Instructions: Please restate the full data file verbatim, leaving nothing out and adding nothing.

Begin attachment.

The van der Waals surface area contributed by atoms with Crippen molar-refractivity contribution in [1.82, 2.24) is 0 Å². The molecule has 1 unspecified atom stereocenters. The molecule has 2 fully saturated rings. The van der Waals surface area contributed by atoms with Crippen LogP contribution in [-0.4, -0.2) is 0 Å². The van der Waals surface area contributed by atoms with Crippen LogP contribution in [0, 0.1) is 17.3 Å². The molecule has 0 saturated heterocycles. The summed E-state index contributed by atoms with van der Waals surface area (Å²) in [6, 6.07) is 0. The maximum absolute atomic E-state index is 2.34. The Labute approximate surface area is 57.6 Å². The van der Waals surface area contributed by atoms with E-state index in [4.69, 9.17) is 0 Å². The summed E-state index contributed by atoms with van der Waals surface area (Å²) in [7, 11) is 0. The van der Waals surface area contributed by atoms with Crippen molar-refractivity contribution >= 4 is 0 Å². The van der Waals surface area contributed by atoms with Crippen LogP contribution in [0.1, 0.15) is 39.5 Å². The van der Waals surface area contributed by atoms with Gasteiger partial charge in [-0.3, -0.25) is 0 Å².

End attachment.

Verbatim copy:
The van der Waals surface area contributed by atoms with Crippen molar-refractivity contribution in [1.82, 2.24) is 0 Å². The molecule has 1 unspecified atom stereocenters. The molecule has 2 fully saturated rings. The van der Waals surface area contributed by atoms with Crippen LogP contribution in [-0.4, -0.2) is 0 Å². The van der Waals surface area contributed by atoms with Crippen LogP contribution in [0, 0.1) is 17.3 Å². The molecule has 0 saturated heterocycles. The summed E-state index contributed by atoms with van der Waals surface area (Å²) in [6, 6.07) is 0. The maximum absolute atomic E-state index is 2.34. The Labute approximate surface area is 57.6 Å². The van der Waals surface area contributed by atoms with E-state index in [4.69, 9.17) is 0 Å². The summed E-state index contributed by atoms with van der Waals surface area (Å²) in [7, 11) is 0. The van der Waals surface area contributed by atoms with Crippen molar-refractivity contribution >= 4 is 0 Å². The van der Waals surface area contributed by atoms with Crippen LogP contribution in [0.1, 0.15) is 39.5 Å². The van der Waals surface area contributed by atoms with Gasteiger partial charge in [-0.3, -0.25) is 0 Å².